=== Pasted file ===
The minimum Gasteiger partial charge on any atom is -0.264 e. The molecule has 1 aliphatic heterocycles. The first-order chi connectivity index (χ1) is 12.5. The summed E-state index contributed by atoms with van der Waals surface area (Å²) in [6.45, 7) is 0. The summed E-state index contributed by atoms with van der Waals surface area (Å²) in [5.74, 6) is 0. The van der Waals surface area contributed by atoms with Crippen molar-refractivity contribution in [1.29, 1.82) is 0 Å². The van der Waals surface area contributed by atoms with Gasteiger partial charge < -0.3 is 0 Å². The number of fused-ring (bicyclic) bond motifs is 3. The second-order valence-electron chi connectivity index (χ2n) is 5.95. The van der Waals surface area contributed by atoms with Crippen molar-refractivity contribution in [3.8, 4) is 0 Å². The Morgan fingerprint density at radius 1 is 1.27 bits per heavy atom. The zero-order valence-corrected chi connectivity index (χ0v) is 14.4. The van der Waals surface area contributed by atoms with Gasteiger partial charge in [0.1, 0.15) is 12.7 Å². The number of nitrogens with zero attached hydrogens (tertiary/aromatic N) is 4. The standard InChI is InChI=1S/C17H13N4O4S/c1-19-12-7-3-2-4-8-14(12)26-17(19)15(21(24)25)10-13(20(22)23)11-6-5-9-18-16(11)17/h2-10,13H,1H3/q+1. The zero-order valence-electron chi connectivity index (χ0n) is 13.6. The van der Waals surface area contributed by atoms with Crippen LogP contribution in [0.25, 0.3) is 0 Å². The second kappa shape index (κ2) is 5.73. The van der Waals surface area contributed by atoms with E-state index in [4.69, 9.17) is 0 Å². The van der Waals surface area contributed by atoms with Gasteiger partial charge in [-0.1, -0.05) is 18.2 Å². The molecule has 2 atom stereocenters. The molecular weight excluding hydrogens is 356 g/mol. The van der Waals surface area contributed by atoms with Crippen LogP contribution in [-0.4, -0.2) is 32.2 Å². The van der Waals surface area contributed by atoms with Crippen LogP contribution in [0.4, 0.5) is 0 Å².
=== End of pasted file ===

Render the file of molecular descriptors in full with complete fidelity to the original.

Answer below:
The minimum Gasteiger partial charge on any atom is -0.264 e. The molecule has 1 aliphatic heterocycles. The first-order chi connectivity index (χ1) is 12.5. The summed E-state index contributed by atoms with van der Waals surface area (Å²) in [6.45, 7) is 0. The summed E-state index contributed by atoms with van der Waals surface area (Å²) in [5.74, 6) is 0. The van der Waals surface area contributed by atoms with Crippen molar-refractivity contribution in [1.29, 1.82) is 0 Å². The van der Waals surface area contributed by atoms with Gasteiger partial charge < -0.3 is 0 Å². The number of fused-ring (bicyclic) bond motifs is 3. The second-order valence-electron chi connectivity index (χ2n) is 5.95. The van der Waals surface area contributed by atoms with Crippen molar-refractivity contribution in [3.8, 4) is 0 Å². The Morgan fingerprint density at radius 1 is 1.27 bits per heavy atom. The zero-order valence-corrected chi connectivity index (χ0v) is 14.4. The van der Waals surface area contributed by atoms with Gasteiger partial charge in [0.1, 0.15) is 12.7 Å². The number of nitrogens with zero attached hydrogens (tertiary/aromatic N) is 4. The standard InChI is InChI=1S/C17H13N4O4S/c1-19-12-7-3-2-4-8-14(12)26-17(19)15(21(24)25)10-13(20(22)23)11-6-5-9-18-16(11)17/h2-10,13H,1H3/q+1. The zero-order valence-electron chi connectivity index (χ0n) is 13.6. The van der Waals surface area contributed by atoms with Crippen LogP contribution in [0.25, 0.3) is 0 Å². The second kappa shape index (κ2) is 5.73. The van der Waals surface area contributed by atoms with E-state index in [4.69, 9.17) is 0 Å². The van der Waals surface area contributed by atoms with Gasteiger partial charge in [-0.1, -0.05) is 18.2 Å². The molecule has 2 atom stereocenters. The molecular weight excluding hydrogens is 356 g/mol. The van der Waals surface area contributed by atoms with Crippen LogP contribution in [-0.4, -0.2) is 32.2 Å². The van der Waals surface area contributed by atoms with Crippen LogP contribution in [0.4, 0.5) is 0 Å².